Aminonaphthalenesulfonic acids are compounds with the composition C10H6(NH2)(SO3H), being derived from naphthalene (C10H8) substituted by an amino and sulfonic acid groups. These compounds are colorless solids. They are useful precursors to dyes.

In organic chemistry, peri-naphthalenes are particular derivatives of naphthalene with the formula C10H6-1,8-X2. Owing to the rigidity of the naphthalene skeleton, these substituents on the 1- and 8-positions are constrained to be relatively close 2.5 Å, which is within the van der Waals radius for many atoms. In contrast, ortho-substituents pendant from a benzene ring are separated by about 3.3 Å.

Hydroxylamine-<i>O</i>-sulfonic acid Chemical compound

Hydroxylamine-O-sulfonic acid (HOSA) is the inorganic compound with molecular formula H3NO4S that is formed by the sulfonation of hydroxylamine with oleum. It is a white, water-soluble and hygroscopic, solid, commonly represented by the condensed structural formula H2NOSO3H, though it actually exists as a zwitterion and thus is more accurately represented as +H3NOSO3. It is used as a reagent for the introduction of amine groups (–NH2), for the conversion of aldehydes into nitriles and alicyclic ketones into lactams (cyclic amides), and for the synthesis of variety of nitrogen-containing heterocycles.

1-Naphthalenethiol Chemical compound

1-Naphthalenethiol is an organosulfur compound with the formula C10H7SH. It is a white solid. It is one of two monothiols of naphthalene, the other being 2-naphthalenethiol.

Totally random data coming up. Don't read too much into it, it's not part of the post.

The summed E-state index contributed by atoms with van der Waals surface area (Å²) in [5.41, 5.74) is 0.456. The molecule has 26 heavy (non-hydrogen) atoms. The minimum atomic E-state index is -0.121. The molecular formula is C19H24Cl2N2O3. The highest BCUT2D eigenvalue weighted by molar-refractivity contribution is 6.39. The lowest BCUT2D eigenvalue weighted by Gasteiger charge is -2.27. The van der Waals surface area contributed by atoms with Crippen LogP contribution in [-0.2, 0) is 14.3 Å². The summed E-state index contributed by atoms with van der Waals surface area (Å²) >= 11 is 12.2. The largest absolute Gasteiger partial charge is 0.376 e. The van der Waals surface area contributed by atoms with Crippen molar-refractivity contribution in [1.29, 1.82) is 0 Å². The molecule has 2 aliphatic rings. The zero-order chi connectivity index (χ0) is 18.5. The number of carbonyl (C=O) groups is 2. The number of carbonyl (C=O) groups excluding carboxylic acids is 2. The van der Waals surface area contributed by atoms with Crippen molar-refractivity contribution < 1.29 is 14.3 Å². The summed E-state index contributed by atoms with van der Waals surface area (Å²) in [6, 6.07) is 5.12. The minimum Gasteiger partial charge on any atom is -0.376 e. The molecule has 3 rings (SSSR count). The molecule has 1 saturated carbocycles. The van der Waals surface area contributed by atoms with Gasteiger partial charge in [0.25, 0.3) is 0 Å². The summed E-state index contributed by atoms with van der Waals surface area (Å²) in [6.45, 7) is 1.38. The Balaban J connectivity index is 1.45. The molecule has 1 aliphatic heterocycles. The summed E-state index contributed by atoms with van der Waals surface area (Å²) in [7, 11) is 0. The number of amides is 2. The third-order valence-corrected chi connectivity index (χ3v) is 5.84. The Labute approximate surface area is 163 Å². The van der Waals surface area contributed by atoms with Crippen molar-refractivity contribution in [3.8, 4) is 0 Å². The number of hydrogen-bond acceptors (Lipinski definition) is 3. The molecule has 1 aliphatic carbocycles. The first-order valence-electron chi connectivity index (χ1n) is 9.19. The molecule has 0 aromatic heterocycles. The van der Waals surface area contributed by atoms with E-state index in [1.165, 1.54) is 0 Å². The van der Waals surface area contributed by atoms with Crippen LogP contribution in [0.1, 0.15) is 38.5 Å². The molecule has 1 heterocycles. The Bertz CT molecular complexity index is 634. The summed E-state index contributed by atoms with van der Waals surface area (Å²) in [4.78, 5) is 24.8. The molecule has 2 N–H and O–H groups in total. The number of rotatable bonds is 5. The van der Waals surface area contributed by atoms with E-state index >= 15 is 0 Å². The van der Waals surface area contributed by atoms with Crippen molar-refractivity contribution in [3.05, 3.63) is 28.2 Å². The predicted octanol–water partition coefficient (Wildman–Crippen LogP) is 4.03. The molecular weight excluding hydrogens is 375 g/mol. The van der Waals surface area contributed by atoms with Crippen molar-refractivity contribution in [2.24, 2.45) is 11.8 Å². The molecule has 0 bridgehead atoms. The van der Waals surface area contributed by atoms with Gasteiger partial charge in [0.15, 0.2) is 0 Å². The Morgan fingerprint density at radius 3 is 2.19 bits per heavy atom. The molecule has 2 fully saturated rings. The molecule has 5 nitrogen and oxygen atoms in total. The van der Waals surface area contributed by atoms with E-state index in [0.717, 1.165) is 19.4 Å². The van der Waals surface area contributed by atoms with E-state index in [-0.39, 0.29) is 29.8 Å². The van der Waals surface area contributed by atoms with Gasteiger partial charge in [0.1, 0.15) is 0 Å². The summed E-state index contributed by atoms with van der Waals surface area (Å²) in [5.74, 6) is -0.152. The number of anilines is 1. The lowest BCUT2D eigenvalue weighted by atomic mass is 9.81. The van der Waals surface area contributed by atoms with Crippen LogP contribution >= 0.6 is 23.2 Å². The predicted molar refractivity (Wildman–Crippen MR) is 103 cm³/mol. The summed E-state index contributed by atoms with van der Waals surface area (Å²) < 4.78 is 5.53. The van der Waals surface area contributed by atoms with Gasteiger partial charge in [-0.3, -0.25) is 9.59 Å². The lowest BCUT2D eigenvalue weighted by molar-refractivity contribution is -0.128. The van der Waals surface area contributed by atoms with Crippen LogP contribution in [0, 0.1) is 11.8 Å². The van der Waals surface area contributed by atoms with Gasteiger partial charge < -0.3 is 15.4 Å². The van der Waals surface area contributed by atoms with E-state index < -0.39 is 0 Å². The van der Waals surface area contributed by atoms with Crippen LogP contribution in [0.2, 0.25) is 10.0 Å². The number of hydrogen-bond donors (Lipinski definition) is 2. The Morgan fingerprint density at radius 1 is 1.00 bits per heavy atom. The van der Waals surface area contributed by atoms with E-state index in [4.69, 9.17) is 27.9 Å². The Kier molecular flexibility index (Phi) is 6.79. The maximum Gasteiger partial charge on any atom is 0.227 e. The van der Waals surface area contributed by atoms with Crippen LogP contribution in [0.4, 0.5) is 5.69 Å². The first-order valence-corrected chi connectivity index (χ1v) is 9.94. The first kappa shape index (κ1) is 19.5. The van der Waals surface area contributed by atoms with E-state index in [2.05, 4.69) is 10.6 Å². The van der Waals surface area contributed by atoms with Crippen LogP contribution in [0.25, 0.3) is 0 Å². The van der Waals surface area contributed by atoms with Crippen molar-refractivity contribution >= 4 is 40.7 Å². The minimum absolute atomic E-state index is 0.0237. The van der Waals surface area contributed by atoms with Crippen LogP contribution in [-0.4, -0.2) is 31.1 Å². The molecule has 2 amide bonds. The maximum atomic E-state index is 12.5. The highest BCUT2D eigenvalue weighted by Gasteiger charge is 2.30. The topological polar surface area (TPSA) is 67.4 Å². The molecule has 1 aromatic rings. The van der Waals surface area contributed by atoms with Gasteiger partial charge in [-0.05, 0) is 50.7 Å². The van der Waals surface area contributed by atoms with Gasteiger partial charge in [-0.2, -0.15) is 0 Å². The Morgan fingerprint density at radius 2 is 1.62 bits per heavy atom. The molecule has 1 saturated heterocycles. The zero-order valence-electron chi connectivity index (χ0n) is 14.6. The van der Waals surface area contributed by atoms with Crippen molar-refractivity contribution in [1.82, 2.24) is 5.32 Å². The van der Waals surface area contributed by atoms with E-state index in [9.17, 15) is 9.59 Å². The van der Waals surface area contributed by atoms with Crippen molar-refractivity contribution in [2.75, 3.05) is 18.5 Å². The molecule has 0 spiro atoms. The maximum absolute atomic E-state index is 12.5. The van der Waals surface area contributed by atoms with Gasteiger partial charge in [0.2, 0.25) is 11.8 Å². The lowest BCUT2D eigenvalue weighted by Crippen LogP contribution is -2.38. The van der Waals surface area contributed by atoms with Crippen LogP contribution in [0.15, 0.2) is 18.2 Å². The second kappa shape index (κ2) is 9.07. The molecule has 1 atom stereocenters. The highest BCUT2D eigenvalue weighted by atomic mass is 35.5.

Naphthalene-1-sulfonic acid Organic chemical compound

Naphthalene-1-sulfonic acid is an organic compound with the formula C10H7SO3H. A colorless, water-soluble solid, it is often available as the dihydrate C10H7SO3H.2H2O. It is one of two monosulfonic acids of naphthalene, the other being the more stable naphthalene-2-sulfonic acid. The compound is mainly used in the production of dyes.

Naphthalene-2-sulfonic acid Chemical compound

Naphthalene-2-sulfonic acid is an organic compound with the formula C10H7SO3H. A colorless, water-soluble solid, it is often available as the mono- and trihydrates C10H7SO3H.2H2O. It is one of two monosulfonic acids of naphthalene, the other being naphthalene-1-sulfonic acid. The compound is mainly used in the production of dyes via nitration en route to aminonaphthalenesulfonic acids. The compound is prepared by sulfonation of naphthalene with sulfuric acid, however under equilibrating conditions that allow the 1-sulfonic acid isomer to convert to the more stable 2-sulfonic acid.

References

  1. Tobias, Georg (January 1890). "Zur Anwendung der Sandmeyer' schen Reaction auf Diazosulfosäuren und über die Zersetzung dieser Verbindungen bei Gegenwart von Kupfer oder Kupferoxydul" [On the application of Sandmeyer's reaction to diazosulfonic acids and the decomposition of these compounds in the presence of copper or copper oxide]. Berichte der deutschen chemischen Gesellschaft (in German). 23 (1): 1628–1634. doi:10.1002/cber.189002301270.
  2. CID 6670 from PubChem
  3. Gerald Booth "Naphthalene Derivatives" in Ullmann's Encyclopedia of Industrial Chemistry, 2005, Wiley-VCH, Weinheim. doi : 10.1002/14356007.a17_009.